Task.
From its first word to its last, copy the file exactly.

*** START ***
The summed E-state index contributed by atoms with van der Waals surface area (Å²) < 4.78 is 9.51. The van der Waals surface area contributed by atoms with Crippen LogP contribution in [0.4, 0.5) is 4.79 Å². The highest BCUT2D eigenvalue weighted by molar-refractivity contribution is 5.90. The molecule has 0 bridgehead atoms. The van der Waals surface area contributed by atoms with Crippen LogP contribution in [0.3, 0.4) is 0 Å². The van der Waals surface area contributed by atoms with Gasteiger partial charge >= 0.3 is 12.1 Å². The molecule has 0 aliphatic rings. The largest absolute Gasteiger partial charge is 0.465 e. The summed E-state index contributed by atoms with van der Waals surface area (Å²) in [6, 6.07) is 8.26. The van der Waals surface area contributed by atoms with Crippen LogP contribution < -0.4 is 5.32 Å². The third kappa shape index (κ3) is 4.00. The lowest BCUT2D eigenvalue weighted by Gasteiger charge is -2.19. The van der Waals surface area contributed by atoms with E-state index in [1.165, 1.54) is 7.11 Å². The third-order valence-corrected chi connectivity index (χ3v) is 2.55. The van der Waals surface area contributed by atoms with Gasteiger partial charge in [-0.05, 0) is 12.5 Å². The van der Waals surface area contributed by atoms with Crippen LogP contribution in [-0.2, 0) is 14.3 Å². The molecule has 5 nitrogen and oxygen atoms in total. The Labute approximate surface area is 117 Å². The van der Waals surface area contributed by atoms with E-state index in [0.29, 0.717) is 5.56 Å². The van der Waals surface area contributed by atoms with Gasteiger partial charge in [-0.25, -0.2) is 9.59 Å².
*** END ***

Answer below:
The summed E-state index contributed by atoms with van der Waals surface area (Å²) < 4.78 is 9.51. The van der Waals surface area contributed by atoms with Crippen LogP contribution in [0.4, 0.5) is 4.79 Å². The highest BCUT2D eigenvalue weighted by molar-refractivity contribution is 5.90. The molecule has 0 bridgehead atoms. The van der Waals surface area contributed by atoms with Crippen LogP contribution in [0.3, 0.4) is 0 Å². The van der Waals surface area contributed by atoms with Gasteiger partial charge >= 0.3 is 12.1 Å². The molecule has 0 aliphatic rings. The largest absolute Gasteiger partial charge is 0.465 e. The summed E-state index contributed by atoms with van der Waals surface area (Å²) in [6, 6.07) is 8.26. The van der Waals surface area contributed by atoms with Crippen LogP contribution < -0.4 is 5.32 Å². The third kappa shape index (κ3) is 4.00. The lowest BCUT2D eigenvalue weighted by Gasteiger charge is -2.19. The van der Waals surface area contributed by atoms with E-state index in [1.165, 1.54) is 7.11 Å². The third-order valence-corrected chi connectivity index (χ3v) is 2.55. The van der Waals surface area contributed by atoms with Gasteiger partial charge in [-0.05, 0) is 12.5 Å². The van der Waals surface area contributed by atoms with Crippen LogP contribution in [-0.2, 0) is 14.3 Å². The molecule has 5 nitrogen and oxygen atoms in total. The Labute approximate surface area is 117 Å². The van der Waals surface area contributed by atoms with E-state index in [0.29, 0.717) is 5.56 Å². The van der Waals surface area contributed by atoms with Gasteiger partial charge in [-0.25, -0.2) is 9.59 Å².